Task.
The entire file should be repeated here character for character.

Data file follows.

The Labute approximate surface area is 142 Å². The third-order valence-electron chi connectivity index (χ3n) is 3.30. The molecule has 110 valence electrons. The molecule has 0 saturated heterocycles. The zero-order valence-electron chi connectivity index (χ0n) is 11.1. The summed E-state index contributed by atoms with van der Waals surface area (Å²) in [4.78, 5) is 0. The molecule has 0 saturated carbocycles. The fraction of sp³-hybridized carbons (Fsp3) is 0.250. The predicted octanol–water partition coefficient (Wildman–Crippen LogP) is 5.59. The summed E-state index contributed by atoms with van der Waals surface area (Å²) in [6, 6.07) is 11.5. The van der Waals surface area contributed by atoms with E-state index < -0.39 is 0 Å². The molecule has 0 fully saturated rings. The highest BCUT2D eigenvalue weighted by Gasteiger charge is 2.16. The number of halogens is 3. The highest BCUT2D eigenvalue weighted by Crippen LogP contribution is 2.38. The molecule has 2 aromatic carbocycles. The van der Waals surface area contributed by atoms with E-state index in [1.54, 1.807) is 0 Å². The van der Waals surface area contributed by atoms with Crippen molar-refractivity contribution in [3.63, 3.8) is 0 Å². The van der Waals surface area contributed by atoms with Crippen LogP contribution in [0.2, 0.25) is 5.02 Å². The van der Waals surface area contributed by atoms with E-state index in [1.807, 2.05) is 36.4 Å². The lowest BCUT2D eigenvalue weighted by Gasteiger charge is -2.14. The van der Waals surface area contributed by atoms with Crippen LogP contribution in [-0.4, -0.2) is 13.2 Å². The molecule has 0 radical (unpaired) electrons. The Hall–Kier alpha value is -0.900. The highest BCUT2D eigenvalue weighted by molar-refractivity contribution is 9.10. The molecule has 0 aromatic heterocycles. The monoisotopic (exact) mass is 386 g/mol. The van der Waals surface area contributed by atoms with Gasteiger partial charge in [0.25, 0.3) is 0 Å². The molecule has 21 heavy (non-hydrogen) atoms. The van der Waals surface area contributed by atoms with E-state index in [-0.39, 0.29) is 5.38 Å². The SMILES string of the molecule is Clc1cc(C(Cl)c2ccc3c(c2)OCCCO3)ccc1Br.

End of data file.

The Labute approximate surface area is 142 Å². The third-order valence-electron chi connectivity index (χ3n) is 3.30. The molecule has 110 valence electrons. The molecule has 0 saturated heterocycles. The zero-order valence-electron chi connectivity index (χ0n) is 11.1. The summed E-state index contributed by atoms with van der Waals surface area (Å²) in [4.78, 5) is 0. The molecule has 0 saturated carbocycles. The fraction of sp³-hybridized carbons (Fsp3) is 0.250. The predicted octanol–water partition coefficient (Wildman–Crippen LogP) is 5.59. The summed E-state index contributed by atoms with van der Waals surface area (Å²) in [6, 6.07) is 11.5. The van der Waals surface area contributed by atoms with E-state index < -0.39 is 0 Å². The molecule has 0 fully saturated rings. The highest BCUT2D eigenvalue weighted by Gasteiger charge is 2.16. The number of halogens is 3. The highest BCUT2D eigenvalue weighted by Crippen LogP contribution is 2.38. The molecule has 2 aromatic carbocycles. The van der Waals surface area contributed by atoms with E-state index in [1.54, 1.807) is 0 Å². The van der Waals surface area contributed by atoms with Crippen molar-refractivity contribution in [3.63, 3.8) is 0 Å². The van der Waals surface area contributed by atoms with Crippen LogP contribution in [0.2, 0.25) is 5.02 Å². The van der Waals surface area contributed by atoms with E-state index in [1.807, 2.05) is 36.4 Å². The lowest BCUT2D eigenvalue weighted by Gasteiger charge is -2.14. The van der Waals surface area contributed by atoms with Crippen LogP contribution in [-0.4, -0.2) is 13.2 Å². The molecule has 0 radical (unpaired) electrons. The Hall–Kier alpha value is -0.900. The highest BCUT2D eigenvalue weighted by molar-refractivity contribution is 9.10. The molecule has 0 aromatic heterocycles. The monoisotopic (exact) mass is 386 g/mol. The van der Waals surface area contributed by atoms with Gasteiger partial charge in [0.25, 0.3) is 0 Å². The molecule has 21 heavy (non-hydrogen) atoms. The van der Waals surface area contributed by atoms with E-state index in [-0.39, 0.29) is 5.38 Å². The SMILES string of the molecule is Clc1cc(C(Cl)c2ccc3c(c2)OCCCO3)ccc1Br.